The Hidden Signs of Sleep Apnea
How St. Luke’s Sleep Disorders Center helped one man with strange symptoms
Sleep apnea is a sleep disorder where a person’s breathing stops and starts throughout the night. “This disorder is associated with an increased risk of stroke, heart disease, pulmonary hypertension, car accidents and cancer,” said St. Luke’s Sleep Center Medical Director Dr. Vance Bachelder. It also makes restorative sleep nearly impossible.
That’s why sleep apnea is considered a serious health condition and should be addressed as soon as a person notices symptoms. These include:
- Excessive snoring
- Waking up gasping
- Feeling tired during the day
However, the symptoms are not always easy to identify.
This was the case for St. Luke’s patient Ron Kutsi. After his third heart surgery in 2021, he started to notice some odd symptoms. Besides feeling extreme fatigue, he had unexplained pain in his chest and would often wake up shaking. “It felt like electricity was going through me,” he said.
“This disorder is associated with an increased risk of stroke, heart disease, pulmonary hypertension, car accidents and cancer.”
When numerous tests showed no cardiac cause, Ron’s primary physician referred him to St. Luke’s Pulmonologist Dr. Joseph Martinelli, who is also board certified in sleep medicine. Dr. Martinelli scheduled an overnight sleep study at St. Luke’s Sleep Disorders Center in March 2022.
Ron was shocked by the results. He found out that he had severe sleep apnea.
Treatment for Sleep Apnea
Ron’s father had suffered from untreated sleep apnea. “I could hear him stop breathing for almost a minute at a time,” he remembered. “But he refused to get treatment. He ended up dying from heart disease.”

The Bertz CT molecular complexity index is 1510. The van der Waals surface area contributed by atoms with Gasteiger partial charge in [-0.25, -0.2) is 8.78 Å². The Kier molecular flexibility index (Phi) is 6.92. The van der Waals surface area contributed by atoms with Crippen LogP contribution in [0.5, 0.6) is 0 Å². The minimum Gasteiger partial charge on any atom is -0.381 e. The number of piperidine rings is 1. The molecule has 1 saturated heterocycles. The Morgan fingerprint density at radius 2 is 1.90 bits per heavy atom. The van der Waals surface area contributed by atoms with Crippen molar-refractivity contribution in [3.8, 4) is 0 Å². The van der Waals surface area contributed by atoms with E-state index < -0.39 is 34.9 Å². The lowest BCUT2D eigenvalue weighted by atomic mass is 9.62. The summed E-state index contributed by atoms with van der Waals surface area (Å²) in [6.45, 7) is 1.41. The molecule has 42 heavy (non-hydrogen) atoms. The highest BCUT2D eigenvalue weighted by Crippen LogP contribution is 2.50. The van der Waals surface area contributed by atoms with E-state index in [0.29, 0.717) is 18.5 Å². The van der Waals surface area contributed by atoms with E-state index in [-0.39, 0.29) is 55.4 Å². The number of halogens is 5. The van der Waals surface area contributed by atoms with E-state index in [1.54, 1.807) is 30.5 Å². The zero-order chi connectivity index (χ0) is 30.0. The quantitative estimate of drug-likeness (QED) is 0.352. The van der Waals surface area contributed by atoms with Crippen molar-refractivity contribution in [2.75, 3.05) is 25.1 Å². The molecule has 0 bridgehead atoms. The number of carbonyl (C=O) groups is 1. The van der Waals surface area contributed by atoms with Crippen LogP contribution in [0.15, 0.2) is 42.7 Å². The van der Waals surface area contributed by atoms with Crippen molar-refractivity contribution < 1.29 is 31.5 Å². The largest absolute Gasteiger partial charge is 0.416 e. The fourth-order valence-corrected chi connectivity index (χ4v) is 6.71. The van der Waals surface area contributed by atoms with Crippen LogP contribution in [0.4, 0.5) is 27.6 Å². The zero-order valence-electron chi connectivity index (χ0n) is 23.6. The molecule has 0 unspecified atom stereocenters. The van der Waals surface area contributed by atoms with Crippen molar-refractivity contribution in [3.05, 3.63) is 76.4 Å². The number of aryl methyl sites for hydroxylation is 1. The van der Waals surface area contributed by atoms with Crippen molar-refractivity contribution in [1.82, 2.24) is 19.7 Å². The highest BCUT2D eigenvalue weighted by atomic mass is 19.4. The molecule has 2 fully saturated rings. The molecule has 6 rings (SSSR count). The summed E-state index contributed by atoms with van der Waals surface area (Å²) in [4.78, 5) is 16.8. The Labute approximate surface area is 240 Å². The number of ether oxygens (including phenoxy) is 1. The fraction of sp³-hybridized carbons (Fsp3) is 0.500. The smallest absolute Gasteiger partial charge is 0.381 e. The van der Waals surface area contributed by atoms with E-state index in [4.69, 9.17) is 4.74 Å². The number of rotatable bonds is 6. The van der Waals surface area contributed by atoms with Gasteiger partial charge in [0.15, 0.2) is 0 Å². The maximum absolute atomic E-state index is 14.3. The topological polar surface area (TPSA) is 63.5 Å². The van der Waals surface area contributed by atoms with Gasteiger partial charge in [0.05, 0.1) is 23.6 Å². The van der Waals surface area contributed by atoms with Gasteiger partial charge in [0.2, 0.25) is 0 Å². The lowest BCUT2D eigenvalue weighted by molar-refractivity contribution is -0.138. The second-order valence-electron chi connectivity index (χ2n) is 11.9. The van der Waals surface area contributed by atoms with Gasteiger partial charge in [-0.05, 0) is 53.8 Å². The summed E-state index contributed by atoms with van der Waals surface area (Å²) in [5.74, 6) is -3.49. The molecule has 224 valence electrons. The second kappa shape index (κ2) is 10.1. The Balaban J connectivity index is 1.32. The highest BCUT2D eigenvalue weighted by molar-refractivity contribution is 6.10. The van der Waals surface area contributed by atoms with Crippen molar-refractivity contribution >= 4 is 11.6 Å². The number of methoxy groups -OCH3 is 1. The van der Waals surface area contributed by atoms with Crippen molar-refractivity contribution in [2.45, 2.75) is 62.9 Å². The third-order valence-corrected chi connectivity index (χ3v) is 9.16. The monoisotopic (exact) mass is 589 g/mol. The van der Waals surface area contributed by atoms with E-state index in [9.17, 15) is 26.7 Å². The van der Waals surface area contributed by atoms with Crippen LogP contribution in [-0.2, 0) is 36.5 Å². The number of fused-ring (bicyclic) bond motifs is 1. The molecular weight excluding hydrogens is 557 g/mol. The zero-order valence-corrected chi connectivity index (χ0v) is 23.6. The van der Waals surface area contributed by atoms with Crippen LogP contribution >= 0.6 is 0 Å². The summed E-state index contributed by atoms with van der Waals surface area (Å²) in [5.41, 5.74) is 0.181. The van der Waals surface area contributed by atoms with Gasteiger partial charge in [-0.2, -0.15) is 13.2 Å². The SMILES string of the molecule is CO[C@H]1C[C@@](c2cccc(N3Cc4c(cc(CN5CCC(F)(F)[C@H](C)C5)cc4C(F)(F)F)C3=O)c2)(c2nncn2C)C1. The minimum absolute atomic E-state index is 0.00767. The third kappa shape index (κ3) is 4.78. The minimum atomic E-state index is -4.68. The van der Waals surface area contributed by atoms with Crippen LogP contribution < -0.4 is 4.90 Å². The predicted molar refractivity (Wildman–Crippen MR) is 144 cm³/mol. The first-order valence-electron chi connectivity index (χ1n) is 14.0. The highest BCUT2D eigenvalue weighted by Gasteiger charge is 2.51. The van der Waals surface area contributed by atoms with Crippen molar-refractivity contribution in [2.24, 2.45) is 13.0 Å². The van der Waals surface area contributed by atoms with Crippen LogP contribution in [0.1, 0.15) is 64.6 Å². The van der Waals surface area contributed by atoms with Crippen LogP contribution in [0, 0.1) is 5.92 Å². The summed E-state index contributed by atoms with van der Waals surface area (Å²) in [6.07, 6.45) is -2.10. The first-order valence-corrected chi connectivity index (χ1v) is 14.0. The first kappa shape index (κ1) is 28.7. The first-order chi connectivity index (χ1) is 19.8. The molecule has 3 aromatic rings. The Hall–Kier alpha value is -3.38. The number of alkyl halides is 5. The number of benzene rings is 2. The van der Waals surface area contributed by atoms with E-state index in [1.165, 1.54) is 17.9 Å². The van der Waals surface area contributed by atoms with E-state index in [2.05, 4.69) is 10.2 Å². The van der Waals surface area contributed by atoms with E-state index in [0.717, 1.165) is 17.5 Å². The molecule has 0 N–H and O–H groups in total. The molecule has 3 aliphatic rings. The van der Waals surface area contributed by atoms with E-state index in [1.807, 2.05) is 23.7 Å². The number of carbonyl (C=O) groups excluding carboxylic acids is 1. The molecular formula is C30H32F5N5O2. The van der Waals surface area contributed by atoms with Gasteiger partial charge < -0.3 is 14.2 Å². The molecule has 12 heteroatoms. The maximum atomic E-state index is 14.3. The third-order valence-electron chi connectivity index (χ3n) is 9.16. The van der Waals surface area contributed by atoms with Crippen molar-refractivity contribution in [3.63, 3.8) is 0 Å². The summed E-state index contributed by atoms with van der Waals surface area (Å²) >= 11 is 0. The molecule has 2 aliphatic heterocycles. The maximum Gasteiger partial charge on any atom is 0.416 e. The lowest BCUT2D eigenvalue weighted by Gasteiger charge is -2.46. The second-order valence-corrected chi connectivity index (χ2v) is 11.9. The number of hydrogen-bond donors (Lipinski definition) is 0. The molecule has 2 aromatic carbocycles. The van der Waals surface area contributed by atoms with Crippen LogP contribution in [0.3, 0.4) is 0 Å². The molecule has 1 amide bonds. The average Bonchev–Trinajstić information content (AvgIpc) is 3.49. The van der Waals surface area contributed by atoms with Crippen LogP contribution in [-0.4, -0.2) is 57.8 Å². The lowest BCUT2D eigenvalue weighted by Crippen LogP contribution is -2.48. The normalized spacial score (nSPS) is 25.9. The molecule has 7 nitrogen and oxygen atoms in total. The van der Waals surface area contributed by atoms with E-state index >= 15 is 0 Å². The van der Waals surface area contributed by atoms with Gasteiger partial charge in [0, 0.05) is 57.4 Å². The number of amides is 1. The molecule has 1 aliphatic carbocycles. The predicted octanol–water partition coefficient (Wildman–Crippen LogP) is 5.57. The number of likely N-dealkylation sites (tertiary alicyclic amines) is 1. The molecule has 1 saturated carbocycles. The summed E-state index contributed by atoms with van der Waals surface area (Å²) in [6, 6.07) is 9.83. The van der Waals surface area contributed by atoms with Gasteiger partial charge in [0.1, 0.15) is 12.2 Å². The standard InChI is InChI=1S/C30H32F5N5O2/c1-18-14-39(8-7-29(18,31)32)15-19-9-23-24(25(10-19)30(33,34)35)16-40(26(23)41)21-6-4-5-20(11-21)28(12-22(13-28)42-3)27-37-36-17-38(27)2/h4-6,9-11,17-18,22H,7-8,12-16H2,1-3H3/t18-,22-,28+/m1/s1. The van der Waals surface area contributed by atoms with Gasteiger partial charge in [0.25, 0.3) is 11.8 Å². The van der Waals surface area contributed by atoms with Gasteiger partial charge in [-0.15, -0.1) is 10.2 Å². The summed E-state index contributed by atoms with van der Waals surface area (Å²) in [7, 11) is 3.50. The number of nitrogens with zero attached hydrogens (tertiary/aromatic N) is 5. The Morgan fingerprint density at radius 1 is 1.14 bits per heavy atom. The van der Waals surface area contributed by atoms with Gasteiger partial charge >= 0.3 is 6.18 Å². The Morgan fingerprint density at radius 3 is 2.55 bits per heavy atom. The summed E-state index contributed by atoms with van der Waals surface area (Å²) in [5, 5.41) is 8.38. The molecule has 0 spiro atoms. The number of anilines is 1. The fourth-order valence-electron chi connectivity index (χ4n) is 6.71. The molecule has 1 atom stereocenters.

To treat his sleep apnea, Ron began using a Continuous Positive Airway Pressure (CPAP) machine, which is 98% effective at stopping sleep apnea when used correctly. St. Luke’s Sleep Disorders Center providers worked with Ron to ensure that he had the best CPAP mask for him, that it fit properly, and that everything was set correctly. “It is most important to get a mask that fits properly,” said Ron.
Using the machine, Ron’s apnea episodes of dropped significantly – from 48 an hour to only two. He was thrilled with the results. “Before, I felt constant fatigue, like a walking zombie,” he said. “Now, I’m more alert during the day and can work for longer periods.”
St. Luke’s Sleep Disorders Center
St. Luke’s Sleep Disorders Center has been accredited by the American Academy of Sleep Medicine (AASM) since 2007. The program was recently reaccredited for another five years.
“Sleep medicine is a newer field, and this certification means we adhere to practice parameters, good sleep testing and treating of sleep problems,” said Dr. Bachelder. “People can be reassured that they are getting the best care possible for a good night’s sleep.”
If you ever experience the following, talk to you doctor:
- Excessive snoring
- Waking up gasping during the night
- Teeth grinding
- Memory challenges
To learn more about St. Luke’s Sleep Disorders Center, talk to your primary care provider or visit slhduluth.com/sleep.